Apr 22, 2014, 11:55 AM EDT
Offensive tackle Morgan Moses of Virginia has been a popular mock draft pick for the Redskins with the 34th overall pick. But should they steer clear if his name is on the board when they are on the clock?
The Dolphins are in desperate need of offensive linemen. Their offensive coordinator is Bill Lazor, who held the same job at Virginia from 2010-2012. His tenure covered the first three years of Moses’ Virginia career. So, is Lazor lobbying for the Dolphins to take his former tackle?
Apparently not. According to an article in the Palm Beach Post, the Dolphins are leaning towards Alabama tackle Cyrus Kouandjio over Moses with their first pick, 19th overall. One of the reasons is that, per a source, “the Dolphins are not as high on Moses with concerns over his work ethic and off-the-field issues”.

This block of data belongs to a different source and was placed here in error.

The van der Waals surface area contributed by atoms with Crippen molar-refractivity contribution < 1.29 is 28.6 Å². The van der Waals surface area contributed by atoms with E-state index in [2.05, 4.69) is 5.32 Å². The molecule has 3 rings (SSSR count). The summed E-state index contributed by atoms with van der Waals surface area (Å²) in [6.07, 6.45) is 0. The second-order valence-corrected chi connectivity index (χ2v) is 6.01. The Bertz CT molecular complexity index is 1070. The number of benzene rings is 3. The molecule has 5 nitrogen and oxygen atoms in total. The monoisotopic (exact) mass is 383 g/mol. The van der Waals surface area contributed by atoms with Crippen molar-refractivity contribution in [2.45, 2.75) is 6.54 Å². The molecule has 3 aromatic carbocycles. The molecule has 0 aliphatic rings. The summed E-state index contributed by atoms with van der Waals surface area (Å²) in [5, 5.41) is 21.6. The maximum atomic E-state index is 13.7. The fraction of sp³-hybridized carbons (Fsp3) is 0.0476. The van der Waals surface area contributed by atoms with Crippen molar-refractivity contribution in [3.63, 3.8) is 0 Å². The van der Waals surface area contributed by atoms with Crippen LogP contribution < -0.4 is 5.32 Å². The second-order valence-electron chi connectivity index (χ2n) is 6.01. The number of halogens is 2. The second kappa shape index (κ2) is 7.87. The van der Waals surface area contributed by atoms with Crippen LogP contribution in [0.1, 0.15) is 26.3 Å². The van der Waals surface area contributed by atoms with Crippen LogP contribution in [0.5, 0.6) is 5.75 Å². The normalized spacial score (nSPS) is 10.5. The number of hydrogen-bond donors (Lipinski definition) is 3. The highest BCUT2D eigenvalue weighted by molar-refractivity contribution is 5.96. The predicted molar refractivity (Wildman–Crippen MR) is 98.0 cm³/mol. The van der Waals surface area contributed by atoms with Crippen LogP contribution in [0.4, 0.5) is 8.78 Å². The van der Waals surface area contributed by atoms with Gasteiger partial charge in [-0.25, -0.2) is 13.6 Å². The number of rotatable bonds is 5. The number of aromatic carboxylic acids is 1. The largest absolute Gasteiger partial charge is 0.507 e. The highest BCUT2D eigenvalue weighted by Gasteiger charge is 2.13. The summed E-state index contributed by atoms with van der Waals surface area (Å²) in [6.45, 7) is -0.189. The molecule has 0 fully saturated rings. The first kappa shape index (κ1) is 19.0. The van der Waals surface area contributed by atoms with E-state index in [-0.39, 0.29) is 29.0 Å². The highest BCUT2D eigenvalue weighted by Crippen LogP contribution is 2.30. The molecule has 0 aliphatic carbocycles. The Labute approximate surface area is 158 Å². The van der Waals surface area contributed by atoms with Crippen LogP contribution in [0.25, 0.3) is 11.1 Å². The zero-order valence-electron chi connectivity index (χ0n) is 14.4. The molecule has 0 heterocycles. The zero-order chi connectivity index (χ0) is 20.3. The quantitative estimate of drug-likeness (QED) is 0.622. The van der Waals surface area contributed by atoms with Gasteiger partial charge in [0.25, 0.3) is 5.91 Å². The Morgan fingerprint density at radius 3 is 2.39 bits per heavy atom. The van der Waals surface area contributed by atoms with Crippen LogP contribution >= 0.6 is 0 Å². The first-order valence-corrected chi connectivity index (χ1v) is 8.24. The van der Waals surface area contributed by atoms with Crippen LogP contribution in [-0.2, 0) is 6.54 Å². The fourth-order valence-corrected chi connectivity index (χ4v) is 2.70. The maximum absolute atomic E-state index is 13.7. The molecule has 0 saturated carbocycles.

Any team looking at Moses would have to be concerned if he gets by the team that employs his former offensive coordinator, especially for those reasons. But it would be foolish to write off Moses as a candidate for the Redskins at No. 34.
For one thing, these “off-the-field issues” are very vague. Moses spent four years in Charlottesville and he was never arrested. He was on track to graduate with a degree in anthropology. Not that you can’t have some issues without getting arrested but it’s hard to see how there were many serious problem involving Moses when he managed to stay out of the newspapers and off of the police blotters.
Work ethic problems certainly are a concern but they are not unusual among young linemen and they are not incurable.
The bottom line is that just because a player who is not a good value for the team drafted with the 19th pick could well be a good value for the team picking 34th. The player the Redskins take there will have some flaws; otherwise, he wouldn’t still be there.
They will need to note the concerns about Moses and do their due diligence in investigating them. But they shouldn’t automatically remove him from their draft board just because Lazor may be giving him a less than ringing endorsement.